Viruses and Malware
What are they ?
Viruses are programs that run without the userís informed consent and do harm to the host computer or operator
Malware refers to either all types of malicious software, or just unwanted non-virus programs
Trojans These are programs that may purport to do something favorable, but come with an undesirable payload.
Worms are self-replicating programs that require no human intervention to spread. They aim to reproduce themselves on any accessible network
Root kits are designed to take control of the computer and often prevent human interruption. They typically cloak themselves to be invisible to regular virus cleaners
Adware automatically displays, plays or downloads inducements to purchase goods or services
Spyware is designed to surreptitiously record information for the benefit of the author. Subtypes include keyloggers, screen grabbers and personal information sniffers.
Scareware falsely claim you have viruses and offer to remove them if you just click and give your credit card details.
Phishing is fraudulently gaining information by masquerading as a trustworthy hyperlink.
Browser hijackers attach add-ons to common browsers so that the author can gain use of your PC.
How did they arrive ?
Viruses are sometimes the result of teenagers with nothing better to do trying to impress one another, but more often now they are designed to net income for the author: identity theft is big business and just a few small pieces of information can be sold on and lead to potential riches.
Anyone with a less than fully protected computer can unknowingly spread viruses. Sometimes a harmless looking e-mail from a friend will be hijacked to incorporate a virus. Other times viruses can come from simply visiting a website that has been prepared (by the owner or a hacker) to include code (ActiveX controls, Java applets or other scripts) that include a small virus installation program that runs silently. Mostly though, file sharing networks (e.g. LimeWire, eDonkey, Morpheus, Kazzaa) are implicated in propagating viruses.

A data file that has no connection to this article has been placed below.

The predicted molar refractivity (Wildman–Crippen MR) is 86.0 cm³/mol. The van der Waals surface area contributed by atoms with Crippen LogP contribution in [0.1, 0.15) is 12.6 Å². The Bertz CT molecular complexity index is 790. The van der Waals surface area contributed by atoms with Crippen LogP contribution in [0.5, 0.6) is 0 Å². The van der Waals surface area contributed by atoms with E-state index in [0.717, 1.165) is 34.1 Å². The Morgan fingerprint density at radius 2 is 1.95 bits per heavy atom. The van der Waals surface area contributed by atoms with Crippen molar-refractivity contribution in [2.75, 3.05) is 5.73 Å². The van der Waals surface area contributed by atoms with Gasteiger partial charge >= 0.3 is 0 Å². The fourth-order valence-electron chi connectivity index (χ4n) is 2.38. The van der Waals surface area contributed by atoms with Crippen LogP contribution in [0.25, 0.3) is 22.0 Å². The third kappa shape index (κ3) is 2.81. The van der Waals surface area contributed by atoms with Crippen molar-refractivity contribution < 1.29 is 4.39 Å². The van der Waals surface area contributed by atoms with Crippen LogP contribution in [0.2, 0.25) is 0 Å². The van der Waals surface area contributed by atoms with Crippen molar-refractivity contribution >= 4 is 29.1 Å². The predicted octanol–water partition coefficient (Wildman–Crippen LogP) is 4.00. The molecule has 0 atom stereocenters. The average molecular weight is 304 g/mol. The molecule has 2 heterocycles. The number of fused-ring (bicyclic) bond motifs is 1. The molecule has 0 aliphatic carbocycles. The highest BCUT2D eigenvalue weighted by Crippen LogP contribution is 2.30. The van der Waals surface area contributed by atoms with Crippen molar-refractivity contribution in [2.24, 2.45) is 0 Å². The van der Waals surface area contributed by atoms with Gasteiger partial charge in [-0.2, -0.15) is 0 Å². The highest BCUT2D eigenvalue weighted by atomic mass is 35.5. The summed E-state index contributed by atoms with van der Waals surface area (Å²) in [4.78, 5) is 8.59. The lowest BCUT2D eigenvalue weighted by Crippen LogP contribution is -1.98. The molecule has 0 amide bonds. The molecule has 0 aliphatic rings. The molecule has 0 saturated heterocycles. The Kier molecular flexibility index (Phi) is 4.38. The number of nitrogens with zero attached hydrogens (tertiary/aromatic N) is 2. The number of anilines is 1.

There are two ways to fix virus ridden computers. One is to locate and identify each infection then painstakingly remedy itís effects. This is time consuming but has the merit of leaving the computer in much the same state as it was before the infection. The other approach is to wipe everything off the disk and reinstall Windows from scratch. This has the benefit of being relatively fast and is guaranteed to work, but all programs need to be reinstalled which means hunting down installation disks and activation codes. Application settings, e.g. stored usernames & passwords, usually need to be reapplied also.
The main stream outlets usually take the second approach as the fault is certain to be fixed and time is minimized. I take the first approach generally as it is what I would want were I an informed customer. The problem with my approach is that it is not possible to test the computer with all permutations of running programs, so occasionally a problem appears after I return the computer to the client. In this case I typically suggest wiping the disk and starting from scratch Ė this is done without further charge.
The hard disk drive(s) are removed from the home computer then completely scanned several times (two or three for virus detection, the same for malware, then repeated for each Windows account). Each time a virus is found (there are usually multiple infections) automatic removal is attempted first. When that fails Ė perhaps because of other virus cross contamination, the strains of virus have to be researched and their consequences manually undone. The disk drive is then returned to its own computer and further programs are run to remove lesser malware. The disk is then checked for logical errors and corrupt files and repaired from a Windows installation disk if necessary. The next step is to verify that dynamic link library files are uncorrupted. If necessary, the operating system and drivers are patched to include the latest security updates. Then basic tests are done on commonly used programs to confirm that they appear to work as required. Anti-virus and spyware protective software is then confirmed to be present, updated and working before the PC is ready to be fully tested then returned to the owner.
How to prevent infection ?
Which Antivirus program is best ?
No antivirus program can be 100% effective. All major suppliers update their programs in the Autumn, and at about that time I read all the reviews of the current yearís releases I can find and publish my view of the consensus on my blog at http://www.1computercare.co.uk/blog/index.php After downloading the installation of a new antivirus program (and checking it for viruses with your existing program), it is essential to remove the previous yearís program after physically disconnecting from the internet. After restarting the PC you may now install the new program. Do not simply extend the data file subscription as the old program may remain unupdated.
Links & references.
The information here is opinion reflecting personal experience; it does not claim to be complete or authoritative. Whilst believed to be accurate at the time of writing, absence of mistakes cannot be guaranteed as the nature of the topic is that information becomes out of date quickly. This information sheet is made available on the understanding that responsibility for confirming any facts you rely on rests with the reader. For information about virus removal services please contact 1ComputerCare on
0845 108 0254